People love their pets. In the U.S., 67% of households have at least one pet, according to the American Pet Products Association. Those households spent over $100 billion on care for their pets, more than $8 billion of which went to services such as pet sitting.
If you’re an animal lover who wants to make money and have your own business, becoming a pet sitter might be the thing to do. You provide pet care to dogs, cats, and other companion animals on a full-time or part-time basis.
How to Become a Pet Sitter: The Basics of Pet Sitting
Being a professional pet sitter means more than having a deep love for animals.
Professional pet sitters are trained individuals who know how to recognize canine and feline behavior, can administer first aid to pets, and who can provide excellent care to companion animals.
Professional pet sitters also have some business savvy and need to know how to work with people and occasionally manage difficult situations and clients.
Would You Make a Good Pet Sitter?
Some people are more cut out for a career or side gig as a pet sitter than others. A few questions to ask yourself to see whether cat or dog sitting is right for you include:
Do You Like Animals? To be a good pet sitter, you need to be a cat or dog lover, preferably both. It also helps to have a love of all types of animals, as some clients might hire you to provide care for birds, rabbits, or other creatures. If you’re scared of animals or even ambivalent about them, this isn’t the job for you. Do You Understand the Basics of Pet Care? It helps to know the basics of providing care to pets, such as how to scoop a litter box or clean up poop after a dog’s done its business. Some jobs might require you to give animals medicine, so it’s important to have a few tricks up your sleeve for administering medications. Do You Communicate Well With Others? Although dogs and cats tend to respond well to pets and cuddles, you’ll need to take a different approach when communicating with their human pet parents. Defining the scope of a project and your responsibilities when providing care to a pet is crucial. You also need to be able to communicate any concerns to the pet’s owners clearly and succinctly. Do You Work Well Independently? Pet sitters often set their own schedules and usually don’t have someone watching over them. If you work well on your own with little supervision or guidance, you’ll likely thrive in the role. How Do You Respond in Crisis Situations? Pets can get themselves into sticky situations. A cat might climb up a tree or a dog might run free from the backyard. Being calm in a crisis and knowing who to call and how to react is a key skill to have as a pet sitter.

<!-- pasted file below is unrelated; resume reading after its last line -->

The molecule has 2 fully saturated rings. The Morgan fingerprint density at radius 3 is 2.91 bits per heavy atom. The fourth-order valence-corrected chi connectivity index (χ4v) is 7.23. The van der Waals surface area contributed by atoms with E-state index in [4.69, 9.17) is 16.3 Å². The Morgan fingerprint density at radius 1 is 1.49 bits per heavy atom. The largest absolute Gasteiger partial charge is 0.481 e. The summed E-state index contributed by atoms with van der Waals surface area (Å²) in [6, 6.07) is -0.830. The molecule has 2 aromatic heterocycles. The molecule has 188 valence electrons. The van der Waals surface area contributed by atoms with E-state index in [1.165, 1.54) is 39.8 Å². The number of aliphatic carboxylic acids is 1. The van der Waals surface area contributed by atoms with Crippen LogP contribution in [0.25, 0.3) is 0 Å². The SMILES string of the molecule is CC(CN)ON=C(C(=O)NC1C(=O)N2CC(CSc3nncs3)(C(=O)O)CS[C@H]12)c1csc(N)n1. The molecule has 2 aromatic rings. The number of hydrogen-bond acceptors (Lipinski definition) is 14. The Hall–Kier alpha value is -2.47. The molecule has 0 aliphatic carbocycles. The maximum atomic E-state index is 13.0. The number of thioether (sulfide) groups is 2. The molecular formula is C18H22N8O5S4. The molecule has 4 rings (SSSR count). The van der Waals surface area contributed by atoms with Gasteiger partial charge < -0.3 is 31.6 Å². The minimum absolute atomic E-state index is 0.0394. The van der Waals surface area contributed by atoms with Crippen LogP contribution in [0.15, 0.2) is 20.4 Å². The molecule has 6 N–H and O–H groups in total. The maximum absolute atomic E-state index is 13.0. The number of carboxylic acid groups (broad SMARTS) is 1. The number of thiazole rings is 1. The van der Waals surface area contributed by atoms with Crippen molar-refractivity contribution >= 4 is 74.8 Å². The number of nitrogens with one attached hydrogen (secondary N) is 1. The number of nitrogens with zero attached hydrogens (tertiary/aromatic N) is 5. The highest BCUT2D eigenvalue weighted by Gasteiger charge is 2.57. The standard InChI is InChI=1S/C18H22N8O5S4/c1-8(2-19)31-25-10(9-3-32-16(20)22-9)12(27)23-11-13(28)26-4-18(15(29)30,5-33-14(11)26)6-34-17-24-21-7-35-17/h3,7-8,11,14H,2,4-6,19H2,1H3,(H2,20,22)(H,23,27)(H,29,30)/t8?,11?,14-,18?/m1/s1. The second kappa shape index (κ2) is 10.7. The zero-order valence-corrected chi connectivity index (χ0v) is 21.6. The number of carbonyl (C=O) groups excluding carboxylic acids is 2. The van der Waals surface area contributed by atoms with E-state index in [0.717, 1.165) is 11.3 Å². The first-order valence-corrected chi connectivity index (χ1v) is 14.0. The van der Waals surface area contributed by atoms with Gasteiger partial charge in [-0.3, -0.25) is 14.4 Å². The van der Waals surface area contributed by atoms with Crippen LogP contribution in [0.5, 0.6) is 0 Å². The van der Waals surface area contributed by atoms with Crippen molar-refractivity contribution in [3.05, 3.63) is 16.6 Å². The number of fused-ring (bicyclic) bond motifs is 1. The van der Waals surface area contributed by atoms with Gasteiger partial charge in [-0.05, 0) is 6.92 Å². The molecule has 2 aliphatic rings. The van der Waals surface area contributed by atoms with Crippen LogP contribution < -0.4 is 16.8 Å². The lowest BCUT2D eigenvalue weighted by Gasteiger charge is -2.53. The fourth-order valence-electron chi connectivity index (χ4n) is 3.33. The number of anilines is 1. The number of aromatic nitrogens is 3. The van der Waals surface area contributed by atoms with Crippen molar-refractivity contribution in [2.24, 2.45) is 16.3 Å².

Pet Sitting Services and Responsibilities
Because no two pets are alike, what you do at one pet sitting job might be drastically different from what you do at another.
Some pet owners might want you to drop in on their companion animals once or twice per day, while others might prefer to have you stay the night in their home with their pets when they’re away.
A few animal care services you can expect to provide include:
Feeding Pets. Some pets get fed specific amounts of food at specific times of day while other free feed, meaning you pretty much just need to make sure there is food in their bowl. You should also provide pets with clean water when you top off their food. Playing and Cuddling with Pets. Most pets will need some play time with their cat or dog sitter. How active you need to be depends on the pet’s temperament and age. Older pets might just want to sit and chill with you, whereas puppies and kittens might need to run around and blow off steam. Cleaning Litter Boxes. If you’re going to care for cats, you’ll need to scoop the litter box. Some clients might be perfectly happy if you scoop the box once or twice per day while others might expect you to scoop it daily and give it a thorough cleaning at least once a week. Giving Medications. Not every pet needs medications, but older cats and dogs often do. It’s important to be well-versed in the various ways of administering medications to animals. You might need to apply a transdermal cream to a cat’s ear pinna or convince a skeptical pooch to swallow a pill pocket. Walking Dogs. Some pet sitters exclusively offer dog walking services whereas others walk dogs as well as provide a full range of pet sitting services. If you are going to be a dog walker, know the leash laws in your area and make it clear to owners that you’ll be following the rules. Also familiarize yourself with how to clean up after a dog does its business when out on a walk.